Quickly the Twitter timeline gets clogged with abuse, jokes, attempts at debate, attempts to defend the person/company/ incident and thousands of abusive tweets being sent to the relevant Twitter account. The key words become a trending topic. More tweeters gather, confused and excited. Some tweeters will suggest, “Um, this is maybe slightly illegal?”, to be shot down furiously from the freedom-of-speech warriors.

And then the blogs begin, roughly cobbled together blogs, which will offer a great personal insight into the incident, typically without fact-checking anything that occurred. The blog will be tweeted; counter-blogs will appear and then threads on the Mumsnet messageboard and a dozen other open message-boards full of opinions on the very shonky facts. After about five days, a whole new set of late adopters will begin noticing the story, which leads to a constant trickle of abuse. It’s like being trapped in an echo chamber. And until now, most Tweeters would shrug and say, “Well that’s just the internet.” I have a feeling Andrew Reid might disagree.

React Now

  • Get to the point
Latest stories from i100
Have you tried new the Independent Digital Edition apps?
iJobs Job Widget
iJobs General

Recruitment Genius: Junior Web Designer - Client Liaison

£6 per hour: Recruitment Genius: This is an exciting opportunity to join a gro...

Recruitment Genius: Service Delivery Manager

Negotiable: Recruitment Genius: A Service Delivery Manager is required to join...

Recruitment Genius: Massage Therapist / Sports Therapist

£12000 - £24000 per annum: Recruitment Genius: A opportunity has arisen for a ...

Ashdown Group: Practice Accountant - Bournemouth - £38,000

£32000 - £38000 per annum: Ashdown Group: A successful accountancy practice in...

Day In a Page

Read Next
 

Errors & Omissions: A widow’s tale with an unexpected twist

John Rentoul
 

For all his faults, Russell Brand is utterly sincere, something politicians should emulate

Janet Street-Porter
The Last Word: Justin Gatlin knows the price of everything, the value of nothing

Michael Calvin's Last Word

Justin Gatlin knows the price of everything, the value of nothing
The saffron censorship that governs India: Why national pride and religious sentiment trump freedom of expression

The saffron censorship that governs India

Zareer Masani reveals why national pride and religious sentiment trump freedom of expression
Prince Charles' 'black spider' letters to be published 'within weeks'

Prince Charles' 'black spider' letters to be published 'within weeks'

Supreme Court rules Dominic Grieve's ministerial veto was invalid
Distressed Zayn Malik fans are cutting themselves - how did fandom get so dark?

How did fandom get so dark?

Grief over Zayn Malik's exit from One Direction seemed amusing until stories of mass 'cutting' emerged. Experts tell Gillian Orr the distress is real, and the girls need support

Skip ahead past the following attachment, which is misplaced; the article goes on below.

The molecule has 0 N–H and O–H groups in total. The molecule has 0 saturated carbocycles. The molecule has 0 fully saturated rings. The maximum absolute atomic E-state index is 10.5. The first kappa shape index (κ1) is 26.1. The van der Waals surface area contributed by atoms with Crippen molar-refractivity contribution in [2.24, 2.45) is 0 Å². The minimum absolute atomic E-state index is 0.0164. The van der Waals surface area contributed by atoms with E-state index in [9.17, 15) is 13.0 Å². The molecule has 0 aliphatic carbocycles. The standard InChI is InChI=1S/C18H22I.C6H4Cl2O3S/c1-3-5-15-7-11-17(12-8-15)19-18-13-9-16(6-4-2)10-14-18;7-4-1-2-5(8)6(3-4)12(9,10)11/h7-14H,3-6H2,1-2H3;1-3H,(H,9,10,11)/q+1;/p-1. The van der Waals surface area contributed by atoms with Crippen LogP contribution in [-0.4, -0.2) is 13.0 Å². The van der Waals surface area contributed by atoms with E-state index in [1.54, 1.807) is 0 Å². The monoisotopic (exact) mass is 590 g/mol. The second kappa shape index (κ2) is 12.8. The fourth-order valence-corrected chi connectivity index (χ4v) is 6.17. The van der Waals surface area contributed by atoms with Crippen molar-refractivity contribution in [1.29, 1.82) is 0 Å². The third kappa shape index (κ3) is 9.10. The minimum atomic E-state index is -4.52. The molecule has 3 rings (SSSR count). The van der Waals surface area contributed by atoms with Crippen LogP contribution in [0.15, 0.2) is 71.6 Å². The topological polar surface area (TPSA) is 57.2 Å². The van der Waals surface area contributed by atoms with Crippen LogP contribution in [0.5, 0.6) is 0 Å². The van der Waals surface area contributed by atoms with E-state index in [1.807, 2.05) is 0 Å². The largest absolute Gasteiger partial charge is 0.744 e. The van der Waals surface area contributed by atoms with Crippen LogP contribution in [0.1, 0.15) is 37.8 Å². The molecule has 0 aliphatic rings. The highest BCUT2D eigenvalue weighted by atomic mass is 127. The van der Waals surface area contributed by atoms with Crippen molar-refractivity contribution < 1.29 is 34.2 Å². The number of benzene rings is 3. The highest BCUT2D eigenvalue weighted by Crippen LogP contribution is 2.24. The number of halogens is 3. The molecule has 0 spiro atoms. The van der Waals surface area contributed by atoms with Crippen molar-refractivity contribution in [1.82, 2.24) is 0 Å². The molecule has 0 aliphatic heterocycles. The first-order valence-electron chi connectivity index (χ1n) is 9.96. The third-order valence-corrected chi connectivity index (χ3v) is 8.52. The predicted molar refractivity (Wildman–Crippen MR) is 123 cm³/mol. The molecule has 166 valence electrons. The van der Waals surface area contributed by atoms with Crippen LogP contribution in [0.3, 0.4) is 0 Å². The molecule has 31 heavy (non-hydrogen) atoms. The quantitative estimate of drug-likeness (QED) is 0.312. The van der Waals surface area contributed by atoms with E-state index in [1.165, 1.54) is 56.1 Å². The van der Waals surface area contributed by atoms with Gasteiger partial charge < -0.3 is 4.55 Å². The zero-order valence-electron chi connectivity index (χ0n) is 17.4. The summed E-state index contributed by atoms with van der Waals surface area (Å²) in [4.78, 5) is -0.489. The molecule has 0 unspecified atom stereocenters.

The galaxy collisions that shed light on unseen parallel Universe

The cosmic collisions that have shed light on unseen parallel Universe

Dark matter study gives scientists insight into mystery of space
The Swedes are adding a gender-neutral pronoun to their dictionary

Swedes introduce gender-neutral pronoun

Why, asks Simon Usborne, must English still struggle awkwardly with the likes of 's/he' and 'they'?
Disney's mega money-making formula: 'Human' remakes of cartoon classics are part of a lucrative, long-term creative plan

Disney's mega money-making formula

'Human' remakes of cartoon classics are part of a lucrative, long-term creative plan
Lobster has gone mainstream with supermarket bargains for £10 or less - but is it any good?

Lobster has gone mainstream

Anthea Gerrie, raised on meaty specimens from the waters around Maine, reveals how to cook up an affordable feast
Easter 2015: 14 best decorations

14 best Easter decorations

Get into the Easter spirit with our pick of accessories, ornaments and tableware
Paul Scholes column: Gareth Bale would be a perfect fit at Manchester United and could turn them into serious title contenders next season

Paul Scholes column

Gareth Bale would be a perfect fit at Manchester United and could turn them into serious title contenders next season
Inside the Kansas greenhouses where Monsanto is 'playing God' with the future of the planet

The future of GM

The greenhouses where Monsanto 'plays God' with the future of the planet
Britain's mild winters could be numbered: why global warming is leaving UK chillier

Britain's mild winters could be numbered

Gulf Stream is slowing down faster than ever, scientists say
Government gives £250,000 to Independent appeal

Government gives £250,000 to Independent appeal

Donation brings total raised by Homeless Veterans campaign to at least £1.25m
Oh dear, the most borrowed book at Bank of England library doesn't inspire confidence

The most borrowed book at Bank of England library? Oh dear

The book's fifth edition is used for Edexcel exams
Cowslips vs honeysuckle: The hunt for the UK’s favourite wildflower

Cowslips vs honeysuckle

It's the hunt for UK’s favourite wildflower